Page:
Winter is Coming!
Is your car ready?
Like it or not, ‘Old Man
Winter’ will be messing up
our roads sooner than we
think! Are you ready? Is
your vehicle ready?
Below is a list of things to
consider and check on your
vehicle before the worst of
winter arrives. As always,
let me know how I can help
Before you do anything else, read your owner’s manual and follow
the manufacturers recommended service schedules.
Get engine performance and drivability problems — hard starts,
rough idling, stalling, diminished power, etc. — corrected as soon as
possible. Cold weather makes existing problems worse.
Replace dirty filters, such as air, fuel, and PCV. A poorly running
engine is less efficient and burns more gasoline.
Change your oil and oil filter as specified in your manual — more
often if your driving is mostly stop-and-go or consists of frequent short
trips. A poll of ASE Master Auto Technicians revealed that regular oil
and filter changes is one of the most frequently neglected services,
yet one that is essential to protect your engine.
The cooling system should be flushed and refilled as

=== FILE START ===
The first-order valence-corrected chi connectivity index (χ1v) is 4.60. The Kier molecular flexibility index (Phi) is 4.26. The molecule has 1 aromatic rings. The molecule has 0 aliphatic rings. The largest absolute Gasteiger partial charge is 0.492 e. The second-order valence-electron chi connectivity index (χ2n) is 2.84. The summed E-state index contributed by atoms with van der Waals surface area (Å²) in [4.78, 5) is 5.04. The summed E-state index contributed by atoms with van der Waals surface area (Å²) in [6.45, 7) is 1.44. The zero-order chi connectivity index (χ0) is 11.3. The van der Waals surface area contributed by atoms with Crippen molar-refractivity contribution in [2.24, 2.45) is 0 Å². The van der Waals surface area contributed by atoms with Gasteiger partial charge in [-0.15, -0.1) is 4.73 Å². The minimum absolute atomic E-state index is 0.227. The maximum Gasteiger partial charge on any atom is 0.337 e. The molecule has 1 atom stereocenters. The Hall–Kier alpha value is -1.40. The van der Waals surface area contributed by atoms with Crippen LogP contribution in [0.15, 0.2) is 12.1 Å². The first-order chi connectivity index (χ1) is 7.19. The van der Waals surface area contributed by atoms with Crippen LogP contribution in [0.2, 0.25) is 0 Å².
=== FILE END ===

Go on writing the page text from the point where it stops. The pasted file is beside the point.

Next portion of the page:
recommended. The level, condition, and concentration of the coolant
should be checked periodically. A 50/50 mix of antifreeze and water is
usually recommended. The tightness and condition of drive belts,
clamps, and hoses also should be checked regularly by a professional
Replace old wiper blades regularly. Stock up on windshield
washer solvent — you’ll be surprised how much you use during the
winter months. And don’t forget to always carry an ice scraper.
Have your battery checked. The only accurate way to detect a weak
battery is with professional equipment. Be sure to avoid contact with
corrosive deposits and battery acid.
Worn tires are dangerous in all weather but especially in winter!
Have your tires examined for remaining tread life, uneven wearing,
and cupping; check the sidewalls for cuts and nicks. Check tire
pressure once a month, letting the tires “cool down” before checking
the pressure. Rotate as recommended. Don’t forget to check your
spare, and be sure the jack is in good working condition. Under-
inflated tires or poorly aligned wheels will wear your tires much faster
and makes your engine work harder thus using more gasoline.
Have your brakes checked periodically for safety and to prevent
costly repairs that can be caused by neglect.
The transmission is often neglected until a major failure. Routine
checks and fluid changes at prescribed intervals can prevent very
costly repairs down the line.
Always carry an emergency kit with you: extra gloves, boots and
blankets; flares; a small shovel and sand or kitty litter; tire chains; a
flashlight and extra batteries; and a cell phone and extra car charger.
Put a few “high-energy” snacks in your glove box.
Dave Immel Automotive Consultant